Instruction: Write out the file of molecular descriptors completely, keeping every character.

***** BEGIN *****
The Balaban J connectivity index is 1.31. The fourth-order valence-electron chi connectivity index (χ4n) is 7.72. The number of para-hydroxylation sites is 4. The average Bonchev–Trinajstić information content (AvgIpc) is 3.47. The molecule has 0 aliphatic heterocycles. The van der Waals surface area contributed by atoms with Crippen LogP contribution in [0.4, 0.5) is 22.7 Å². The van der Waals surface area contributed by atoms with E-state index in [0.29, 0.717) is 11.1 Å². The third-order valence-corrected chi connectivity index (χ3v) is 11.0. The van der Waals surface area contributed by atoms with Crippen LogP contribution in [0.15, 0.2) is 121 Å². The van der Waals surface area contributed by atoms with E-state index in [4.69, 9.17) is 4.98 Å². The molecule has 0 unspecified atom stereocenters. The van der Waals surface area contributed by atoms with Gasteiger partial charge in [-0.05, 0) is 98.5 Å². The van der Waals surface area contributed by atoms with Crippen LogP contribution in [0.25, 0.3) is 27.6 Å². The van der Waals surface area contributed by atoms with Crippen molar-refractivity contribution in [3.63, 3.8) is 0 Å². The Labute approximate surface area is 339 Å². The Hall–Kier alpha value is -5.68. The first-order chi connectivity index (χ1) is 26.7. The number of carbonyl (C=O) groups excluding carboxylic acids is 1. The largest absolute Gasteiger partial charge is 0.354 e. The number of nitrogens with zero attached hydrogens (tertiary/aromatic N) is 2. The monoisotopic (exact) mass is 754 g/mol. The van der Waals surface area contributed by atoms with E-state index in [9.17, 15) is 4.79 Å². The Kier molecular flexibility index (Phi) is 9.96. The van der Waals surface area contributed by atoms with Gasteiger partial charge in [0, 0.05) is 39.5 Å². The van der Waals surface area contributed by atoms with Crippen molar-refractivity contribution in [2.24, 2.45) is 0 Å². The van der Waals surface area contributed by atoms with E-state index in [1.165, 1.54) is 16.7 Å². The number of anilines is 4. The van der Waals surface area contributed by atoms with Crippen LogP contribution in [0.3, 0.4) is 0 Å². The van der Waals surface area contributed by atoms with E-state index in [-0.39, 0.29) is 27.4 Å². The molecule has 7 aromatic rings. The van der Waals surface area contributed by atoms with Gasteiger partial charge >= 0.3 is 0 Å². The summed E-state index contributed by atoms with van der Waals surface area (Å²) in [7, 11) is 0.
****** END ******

The Balaban J connectivity index is 1.31. The fourth-order valence-electron chi connectivity index (χ4n) is 7.72. The number of para-hydroxylation sites is 4. The average Bonchev–Trinajstić information content (AvgIpc) is 3.47. The molecule has 0 aliphatic heterocycles. The van der Waals surface area contributed by atoms with Crippen LogP contribution in [0.4, 0.5) is 22.7 Å². The van der Waals surface area contributed by atoms with E-state index in [0.29, 0.717) is 11.1 Å². The third-order valence-corrected chi connectivity index (χ3v) is 11.0. The van der Waals surface area contributed by atoms with Crippen LogP contribution in [0.15, 0.2) is 121 Å². The van der Waals surface area contributed by atoms with E-state index in [4.69, 9.17) is 4.98 Å². The molecule has 0 unspecified atom stereocenters. The van der Waals surface area contributed by atoms with Gasteiger partial charge in [-0.05, 0) is 98.5 Å². The van der Waals surface area contributed by atoms with Crippen LogP contribution in [0.25, 0.3) is 27.6 Å². The van der Waals surface area contributed by atoms with Crippen molar-refractivity contribution in [3.63, 3.8) is 0 Å². The Labute approximate surface area is 339 Å². The Hall–Kier alpha value is -5.68. The first-order chi connectivity index (χ1) is 26.7. The number of carbonyl (C=O) groups excluding carboxylic acids is 1. The largest absolute Gasteiger partial charge is 0.354 e. The number of nitrogens with zero attached hydrogens (tertiary/aromatic N) is 2. The monoisotopic (exact) mass is 754 g/mol. The van der Waals surface area contributed by atoms with E-state index in [9.17, 15) is 4.79 Å². The Kier molecular flexibility index (Phi) is 9.96. The van der Waals surface area contributed by atoms with Gasteiger partial charge in [0, 0.05) is 39.5 Å². The van der Waals surface area contributed by atoms with Crippen molar-refractivity contribution in [2.24, 2.45) is 0 Å². The van der Waals surface area contributed by atoms with E-state index in [1.165, 1.54) is 16.7 Å². The number of anilines is 4. The van der Waals surface area contributed by atoms with Crippen LogP contribution in [0.3, 0.4) is 0 Å². The van der Waals surface area contributed by atoms with E-state index in [-0.39, 0.29) is 27.4 Å². The molecule has 7 aromatic rings. The van der Waals surface area contributed by atoms with Gasteiger partial charge >= 0.3 is 0 Å². The summed E-state index contributed by atoms with van der Waals surface area (Å²) in [7, 11) is 0.